Bundee Aki: ‘When the videos came through of my family, there were goosebumps’

Warren Gatland’s family-comes-first policy helps Lions squad handle the separation

Bundee Aki at British & Irish Lions squad training in Jersey, UK last Friday. Photograph: Billy Stickland/Inpho

Bundee Aki at British & Irish Lions squad training in Jersey, UK last Friday. Photograph: Billy Stickland/Inpho

 

Family comes first. That’s the abiding principle which underpins Warren Gatland’s approach as Lions head coach, be it taking parties of 87 and 85 to Australia and New Zealand eight and four years ago, or of around 75 to South Africa next Sunday.

“The first thing I always say to the squad is how lucky we all are to be involved in the Lions but family comes first,” Gatland said four years ago, “and if there are issues with family to come and talk to us.”

After completing a 10-day camp in Jersey on Thursday, before spending three nights in Edinburgh for Saturday’s warm-up test against Japan in Murrayfield, the squad flies out on Sunday to Johannesburg.

It’s tough not being around your family at these kind of times but it just gives us a bit of a push, that you’re going to be away from your family but you’re doing it for them

This will be a particularly restrictive tour for the squad; they’ll be cocooned in bio-secure bubbles, with eight weeks in camp from pillar to post plus any quarantining that may be required, thus making connection with home, family and loved ones all the more important.

To that end, four years ago Trudi Gatland helped to compile a Father’s Day video with messages and poems from the players’ children which left more than a few lumps in throats, until Maro Itoje broke the ice by quipping: “I have to get myself a baby!”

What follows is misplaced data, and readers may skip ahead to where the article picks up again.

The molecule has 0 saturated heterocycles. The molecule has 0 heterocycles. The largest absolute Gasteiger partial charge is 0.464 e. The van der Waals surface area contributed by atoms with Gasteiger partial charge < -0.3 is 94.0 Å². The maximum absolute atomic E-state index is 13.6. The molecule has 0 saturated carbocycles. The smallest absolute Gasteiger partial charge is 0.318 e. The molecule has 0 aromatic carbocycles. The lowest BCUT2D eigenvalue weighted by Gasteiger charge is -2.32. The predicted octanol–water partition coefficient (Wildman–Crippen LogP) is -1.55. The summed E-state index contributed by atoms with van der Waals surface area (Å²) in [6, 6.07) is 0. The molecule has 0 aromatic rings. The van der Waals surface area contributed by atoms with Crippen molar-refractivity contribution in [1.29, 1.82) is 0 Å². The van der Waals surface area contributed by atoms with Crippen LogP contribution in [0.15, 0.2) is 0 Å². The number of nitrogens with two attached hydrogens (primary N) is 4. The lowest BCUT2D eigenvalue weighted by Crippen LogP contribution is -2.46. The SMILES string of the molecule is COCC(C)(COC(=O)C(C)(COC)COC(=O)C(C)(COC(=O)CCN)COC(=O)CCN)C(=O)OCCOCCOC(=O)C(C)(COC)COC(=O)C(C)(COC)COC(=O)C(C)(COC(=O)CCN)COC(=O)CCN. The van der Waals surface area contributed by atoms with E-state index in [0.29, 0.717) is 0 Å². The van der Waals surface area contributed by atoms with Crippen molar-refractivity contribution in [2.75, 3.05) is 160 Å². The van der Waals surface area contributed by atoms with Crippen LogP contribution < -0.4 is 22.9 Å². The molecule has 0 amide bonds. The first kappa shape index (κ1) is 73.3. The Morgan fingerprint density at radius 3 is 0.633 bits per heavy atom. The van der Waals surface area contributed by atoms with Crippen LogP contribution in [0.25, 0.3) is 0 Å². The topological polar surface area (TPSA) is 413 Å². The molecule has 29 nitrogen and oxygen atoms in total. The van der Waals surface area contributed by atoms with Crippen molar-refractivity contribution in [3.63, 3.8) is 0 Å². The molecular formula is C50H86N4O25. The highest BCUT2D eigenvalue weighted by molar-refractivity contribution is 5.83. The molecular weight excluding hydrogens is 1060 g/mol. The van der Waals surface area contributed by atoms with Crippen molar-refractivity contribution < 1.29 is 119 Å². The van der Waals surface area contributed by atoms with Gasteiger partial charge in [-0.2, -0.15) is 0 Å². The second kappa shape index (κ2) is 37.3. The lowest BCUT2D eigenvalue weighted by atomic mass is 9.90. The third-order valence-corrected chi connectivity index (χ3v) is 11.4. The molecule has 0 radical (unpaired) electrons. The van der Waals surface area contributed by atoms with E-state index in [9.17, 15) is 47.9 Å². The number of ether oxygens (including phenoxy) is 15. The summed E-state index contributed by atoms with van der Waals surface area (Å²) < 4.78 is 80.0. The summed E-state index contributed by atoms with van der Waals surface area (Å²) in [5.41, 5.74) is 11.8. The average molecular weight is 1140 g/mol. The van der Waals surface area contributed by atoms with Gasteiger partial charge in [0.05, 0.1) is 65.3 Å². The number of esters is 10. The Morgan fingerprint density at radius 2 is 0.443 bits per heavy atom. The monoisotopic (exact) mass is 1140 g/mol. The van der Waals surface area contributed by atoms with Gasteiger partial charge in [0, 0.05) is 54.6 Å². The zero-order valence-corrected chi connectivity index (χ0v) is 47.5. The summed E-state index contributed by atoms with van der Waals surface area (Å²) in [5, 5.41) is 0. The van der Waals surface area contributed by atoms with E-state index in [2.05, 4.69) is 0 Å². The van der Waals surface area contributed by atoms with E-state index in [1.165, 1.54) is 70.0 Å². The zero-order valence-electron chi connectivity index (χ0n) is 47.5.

Team hotel

There was a similar presentation at the team hotel in Jersey on Sunday.

“We were all at a team meeting and they put up videos of everyone’s families sending in videos which I thought was a touch of class,” said Bundee Aki on Monday.

He and his wife, Kayla, have two girls, Armani-Jade and Adrianna as well as a baby boy, Andronikas.

“When the videos came through of my family and my girl was talking, I didn’t want to show emotion but there were a lot of goosebumps.

“It just goes to show that everything everybody is doing here is for their families and everybody else. It’s obviously tough not being around your family at these kind of times but it just gives us a bit of a push, that you’re going to be away from your family but you’re doing it for them and everybody else who is watching in the countries as well.”

Born in Auckland to Samoan parents, and the second oldest of seven, Aki will have plenty of support in a Lions red jersey over the next seven weeks.

“I have family in New Zealand and Australia. Dad is working in Australia and mum is at home. I have uncles and aunties in Samoa as well so there will be a lot of people supporting me.”

Exercised minds

For some reason, Aki’s selection for the Lions – while a hugely popular one generally – has exercised the minds of some critics, as has been the case when he is playing for Ireland. It is something he has always taken in his stride.

If you saw us you would say we were together for three or four or five weeks. Everyone has been getting along, communicating and cracking a few jokes

“People have their opinions and the right to express their opinions. At the end of the day, that’s what I had to do for my family and from the get-go all the decisions that I’ve made have been to make life better for me and my family.”

With Finn Russell and the Saracens quintet linking up with the squad in Jersey on Monday, all but the Exeter quartet who have qualified for Saturday’s Premiership final against Harlequins are now in camp.

“If you were in this group and you saw us you would say we were together for three or four weeks, or five weeks,” said Aki. “Everyone has been getting along with each other, expressing themselves, communicating and cracking a few jokes here and there.

“It’s actually very cool and a privilege to be a part of it. Everyone is travelling together, everyone knows each other, so it is going to be interesting to see how strong we are together and how tight we are as a group.”

So far so good but, as Gatland will know as well as anyone, there’s a long way to go yet.

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